Aah … Autumn!

I hate it when I start a post, and then I can’t finish it for days! The original title of this post was Summer’s Over Tomorrow! My life is too hectic.

Since I live in Florida, the end of summer is definitely something to celebrate. Now maybe, I’ll come out of my hibernation. The weather has actually been much better than usual in recent weeks. We had a brutally hot July and early August, but a tropical storm passed by a few weeks ago, and brought milder weather with it. I’m hoping the hot summer means we have a nice, cold winter. We have not had a cold winter in several years.

And now I can feel autumn in the air! Our Chinese Flame Tree is ready to flame up!

I have not been reading as much as usual. When I do read, it has been nonfiction. The first is Cicero by Anthony Everitt. I have a fascination with Rome and especially Cicero, who Everitt brands as “Rome’s Greatest Politician”, and I’ve had this book for quite a while, now. I’m slogging through the chapters on his early life right now. I’m hoping I’ll see more of the writings by Cicero in the chapters ahead. Also, my boss is being a good mentor and sent me home with a technical book called Design Patterns. It’s actually much more engaging than you might think.

We did not go anywhere this summer, other than two trips to Melbourne. We keep talking about taking a trip to Pensacola, and I hope to make that happen sometime this fall or winter (or spring).

That and writing is most of what I’ve been up to. How about you?

~*~

Got a book in the mail called The Dreaming Hunt by Cindy Dees. It reminded me of a book I read a while ago called, The Sleeping King. I intended to review it, but never did, so I hope to work on that this week. I don’t normally review books anymore, but every once in a while, I make an exception. I do still like to read, and I do still like discussing books, after all!

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5 thoughts on “Aah … Autumn!

  1. I’m glad to hear from you, summer or fall. 🙂 I just finished reading Lost Horizon.' I'd read the Reader's Digest version years ago, but couldn't keep any of the characters strait. Apparently when they condensed, they cut out all the non-plot things like actual characterization. I really enjoyed it this time. The funniest part to me was how casually Shangri-la was mentioned.Oh, why don’t I take you to this nearby place called Shangri-la where you can get warmed up and have a bite to eat?’ (That’s me paraphrasing.) I was sort of expecting… I don’t know, movie music and a strong reaction. Part of me has a hard time accepting that when the book was written, Shangri-la hadn’t entered the collective culture. (Duh.) 🙂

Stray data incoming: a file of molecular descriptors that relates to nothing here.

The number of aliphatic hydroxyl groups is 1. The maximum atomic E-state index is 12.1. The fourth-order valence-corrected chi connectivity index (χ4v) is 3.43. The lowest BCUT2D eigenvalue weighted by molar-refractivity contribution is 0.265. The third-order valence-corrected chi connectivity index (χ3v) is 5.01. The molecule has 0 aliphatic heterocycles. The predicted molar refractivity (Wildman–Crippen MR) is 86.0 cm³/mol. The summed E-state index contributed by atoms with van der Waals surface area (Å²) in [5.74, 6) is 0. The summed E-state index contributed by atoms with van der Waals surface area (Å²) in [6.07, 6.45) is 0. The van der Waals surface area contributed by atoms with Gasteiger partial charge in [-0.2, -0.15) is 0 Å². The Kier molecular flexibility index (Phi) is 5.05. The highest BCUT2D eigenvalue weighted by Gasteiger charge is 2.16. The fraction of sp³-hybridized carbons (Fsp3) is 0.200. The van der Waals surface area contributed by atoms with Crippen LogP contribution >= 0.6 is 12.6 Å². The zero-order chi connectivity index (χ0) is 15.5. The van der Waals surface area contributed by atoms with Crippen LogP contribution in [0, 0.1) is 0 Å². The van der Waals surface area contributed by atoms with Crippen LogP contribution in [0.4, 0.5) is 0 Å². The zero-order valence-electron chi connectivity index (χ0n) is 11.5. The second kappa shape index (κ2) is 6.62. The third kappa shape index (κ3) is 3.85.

1. I read Lost Horizon about ten years ago, and forgot that was the title until I read your comment. Yes, I recall being surprised at how low-key the actual discovery of Shangri-la was.

      I had a similar experience with a condensation of Ivanhoe. My grandmother tried to get me to read it when I was a teenager, but it couldn’t hold my interest. When I tried again years later–after being riveted by The Talisman–I tried again with the full version and couldn’t put it down.

      My experience reading a condensation of Les Miserables was just the opposite. The full version is a chore to get through; the abridged version, a page-turner.

  2. It doesn’t surprise me about `Les Mis’. I love the full version, but there are some parts (the history of nunneries while Valjean is fleeing for his life) that, honestly, I don’t know what Victor Hugo was thinking.

    Dracula was another classic where my reaction was really informed by cultural osmosis and the characters weren’t. I had the hardest time getting my head around the idea that Johnathan Harker went to Transylvania… to sell Dracula real estate! It sounds like it should be a parody. But the slow reveal ends up being really creepy (once you get past having a real estate salesman fighting to escape evil.) 🙂

    1. Just for fun, I asked my husband if he knew why Harker went to Transylvania, and he did! He said he read it at one point, but most of it, he learned from movies.

      For a more modern example, the whole family really loved How to Tame your Dragon, so I read the opening chapters on Amazon to potentially buy the books for my daughter. Totally different voice and mood–did not buy them.

  3. Mostly writing, but I did get to visit a couple of old friends in Connecticut for a few days. otherwise, just work, work, work!

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